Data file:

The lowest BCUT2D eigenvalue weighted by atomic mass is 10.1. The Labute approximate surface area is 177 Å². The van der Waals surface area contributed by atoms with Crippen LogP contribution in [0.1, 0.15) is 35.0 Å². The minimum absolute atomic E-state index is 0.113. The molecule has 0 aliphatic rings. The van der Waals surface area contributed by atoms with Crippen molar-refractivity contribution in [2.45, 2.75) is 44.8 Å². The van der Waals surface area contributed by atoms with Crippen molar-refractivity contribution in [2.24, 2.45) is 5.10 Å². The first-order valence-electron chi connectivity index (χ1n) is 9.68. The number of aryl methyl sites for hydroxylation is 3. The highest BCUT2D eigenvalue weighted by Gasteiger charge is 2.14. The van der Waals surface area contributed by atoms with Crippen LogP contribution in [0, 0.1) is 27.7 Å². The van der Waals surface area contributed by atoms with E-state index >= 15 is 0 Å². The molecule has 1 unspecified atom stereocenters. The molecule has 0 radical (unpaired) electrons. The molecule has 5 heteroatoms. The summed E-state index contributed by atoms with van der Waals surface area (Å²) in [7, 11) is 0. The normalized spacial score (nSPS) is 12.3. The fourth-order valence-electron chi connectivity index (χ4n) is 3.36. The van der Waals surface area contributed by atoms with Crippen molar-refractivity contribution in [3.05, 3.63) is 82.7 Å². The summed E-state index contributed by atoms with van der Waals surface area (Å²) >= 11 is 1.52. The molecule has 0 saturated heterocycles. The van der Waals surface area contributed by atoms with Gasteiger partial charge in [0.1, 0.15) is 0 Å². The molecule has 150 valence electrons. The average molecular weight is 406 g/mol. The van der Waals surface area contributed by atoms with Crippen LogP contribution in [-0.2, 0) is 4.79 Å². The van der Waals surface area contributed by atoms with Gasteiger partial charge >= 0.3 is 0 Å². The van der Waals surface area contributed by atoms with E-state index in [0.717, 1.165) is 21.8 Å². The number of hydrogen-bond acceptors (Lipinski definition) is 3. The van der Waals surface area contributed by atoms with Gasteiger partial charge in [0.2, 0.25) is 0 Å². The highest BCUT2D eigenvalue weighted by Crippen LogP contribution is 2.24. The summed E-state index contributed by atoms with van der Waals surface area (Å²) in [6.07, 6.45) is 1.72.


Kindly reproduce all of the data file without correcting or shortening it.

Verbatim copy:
The lowest BCUT2D eigenvalue weighted by atomic mass is 10.1. The Labute approximate surface area is 177 Å². The van der Waals surface area contributed by atoms with Crippen LogP contribution in [0.1, 0.15) is 35.0 Å². The minimum absolute atomic E-state index is 0.113. The molecule has 0 aliphatic rings. The van der Waals surface area contributed by atoms with Crippen molar-refractivity contribution in [2.45, 2.75) is 44.8 Å². The van der Waals surface area contributed by atoms with Crippen molar-refractivity contribution in [2.24, 2.45) is 5.10 Å². The first-order valence-electron chi connectivity index (χ1n) is 9.68. The number of aryl methyl sites for hydroxylation is 3. The highest BCUT2D eigenvalue weighted by Gasteiger charge is 2.14. The van der Waals surface area contributed by atoms with Crippen LogP contribution in [0, 0.1) is 27.7 Å². The van der Waals surface area contributed by atoms with E-state index >= 15 is 0 Å². The molecule has 1 unspecified atom stereocenters. The molecule has 0 radical (unpaired) electrons. The molecule has 5 heteroatoms. The summed E-state index contributed by atoms with van der Waals surface area (Å²) in [7, 11) is 0. The normalized spacial score (nSPS) is 12.3. The fourth-order valence-electron chi connectivity index (χ4n) is 3.36. The van der Waals surface area contributed by atoms with Crippen molar-refractivity contribution in [3.05, 3.63) is 82.7 Å². The summed E-state index contributed by atoms with van der Waals surface area (Å²) >= 11 is 1.52. The molecule has 0 saturated heterocycles. The van der Waals surface area contributed by atoms with Gasteiger partial charge in [0.1, 0.15) is 0 Å². The molecule has 150 valence electrons. The average molecular weight is 406 g/mol. The van der Waals surface area contributed by atoms with Crippen LogP contribution in [-0.2, 0) is 4.79 Å². The van der Waals surface area contributed by atoms with Gasteiger partial charge >= 0.3 is 0 Å². The van der Waals surface area contributed by atoms with E-state index in [0.717, 1.165) is 21.8 Å². The number of hydrogen-bond acceptors (Lipinski definition) is 3. The van der Waals surface area contributed by atoms with Gasteiger partial charge in [0.2, 0.25) is 0 Å². The highest BCUT2D eigenvalue weighted by Crippen LogP contribution is 2.24. The summed E-state index contributed by atoms with van der Waals surface area (Å²) in [6.07, 6.45) is 1.72.